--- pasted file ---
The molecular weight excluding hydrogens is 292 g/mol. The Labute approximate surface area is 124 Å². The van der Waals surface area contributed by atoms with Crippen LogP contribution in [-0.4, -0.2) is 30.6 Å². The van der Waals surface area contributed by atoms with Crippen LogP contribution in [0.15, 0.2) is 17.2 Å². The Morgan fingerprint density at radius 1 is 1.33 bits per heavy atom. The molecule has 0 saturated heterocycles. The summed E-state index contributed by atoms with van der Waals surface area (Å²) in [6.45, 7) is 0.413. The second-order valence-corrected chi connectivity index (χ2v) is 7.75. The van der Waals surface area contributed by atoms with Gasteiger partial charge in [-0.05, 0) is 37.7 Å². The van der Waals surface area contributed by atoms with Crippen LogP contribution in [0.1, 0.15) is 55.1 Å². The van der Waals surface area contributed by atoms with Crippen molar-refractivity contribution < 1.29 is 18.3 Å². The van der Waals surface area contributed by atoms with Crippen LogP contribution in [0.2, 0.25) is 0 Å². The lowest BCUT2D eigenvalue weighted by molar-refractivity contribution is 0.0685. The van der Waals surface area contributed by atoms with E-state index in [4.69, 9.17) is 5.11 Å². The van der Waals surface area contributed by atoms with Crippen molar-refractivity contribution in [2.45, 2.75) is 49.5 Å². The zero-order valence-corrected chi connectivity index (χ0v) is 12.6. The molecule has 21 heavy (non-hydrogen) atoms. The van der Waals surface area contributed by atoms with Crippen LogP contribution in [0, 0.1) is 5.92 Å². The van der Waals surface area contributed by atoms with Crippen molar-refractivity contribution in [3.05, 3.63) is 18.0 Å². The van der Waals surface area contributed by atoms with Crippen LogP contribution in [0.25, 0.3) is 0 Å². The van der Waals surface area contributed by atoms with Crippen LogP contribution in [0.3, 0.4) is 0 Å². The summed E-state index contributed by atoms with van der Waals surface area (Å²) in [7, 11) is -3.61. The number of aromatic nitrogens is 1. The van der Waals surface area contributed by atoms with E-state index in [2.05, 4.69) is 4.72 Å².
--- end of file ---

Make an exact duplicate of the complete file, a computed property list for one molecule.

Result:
The molecular weight excluding hydrogens is 292 g/mol. The Labute approximate surface area is 124 Å². The van der Waals surface area contributed by atoms with Crippen LogP contribution in [-0.4, -0.2) is 30.6 Å². The van der Waals surface area contributed by atoms with Crippen LogP contribution in [0.15, 0.2) is 17.2 Å². The Morgan fingerprint density at radius 1 is 1.33 bits per heavy atom. The molecule has 0 saturated heterocycles. The summed E-state index contributed by atoms with van der Waals surface area (Å²) in [6.45, 7) is 0.413. The second-order valence-corrected chi connectivity index (χ2v) is 7.75. The van der Waals surface area contributed by atoms with Gasteiger partial charge in [-0.05, 0) is 37.7 Å². The van der Waals surface area contributed by atoms with Crippen LogP contribution in [0.1, 0.15) is 55.1 Å². The van der Waals surface area contributed by atoms with Crippen molar-refractivity contribution < 1.29 is 18.3 Å². The van der Waals surface area contributed by atoms with Crippen LogP contribution in [0.2, 0.25) is 0 Å². The lowest BCUT2D eigenvalue weighted by molar-refractivity contribution is 0.0685. The van der Waals surface area contributed by atoms with E-state index in [4.69, 9.17) is 5.11 Å². The van der Waals surface area contributed by atoms with Crippen molar-refractivity contribution in [2.45, 2.75) is 49.5 Å². The zero-order valence-corrected chi connectivity index (χ0v) is 12.6. The molecule has 21 heavy (non-hydrogen) atoms. The van der Waals surface area contributed by atoms with Crippen LogP contribution in [0, 0.1) is 5.92 Å². The van der Waals surface area contributed by atoms with Crippen molar-refractivity contribution in [3.05, 3.63) is 18.0 Å². The van der Waals surface area contributed by atoms with Crippen LogP contribution in [0.25, 0.3) is 0 Å². The van der Waals surface area contributed by atoms with Crippen LogP contribution in [0.3, 0.4) is 0 Å². The summed E-state index contributed by atoms with van der Waals surface area (Å²) in [7, 11) is -3.61. The number of aromatic nitrogens is 1. The van der Waals surface area contributed by atoms with E-state index in [2.05, 4.69) is 4.72 Å².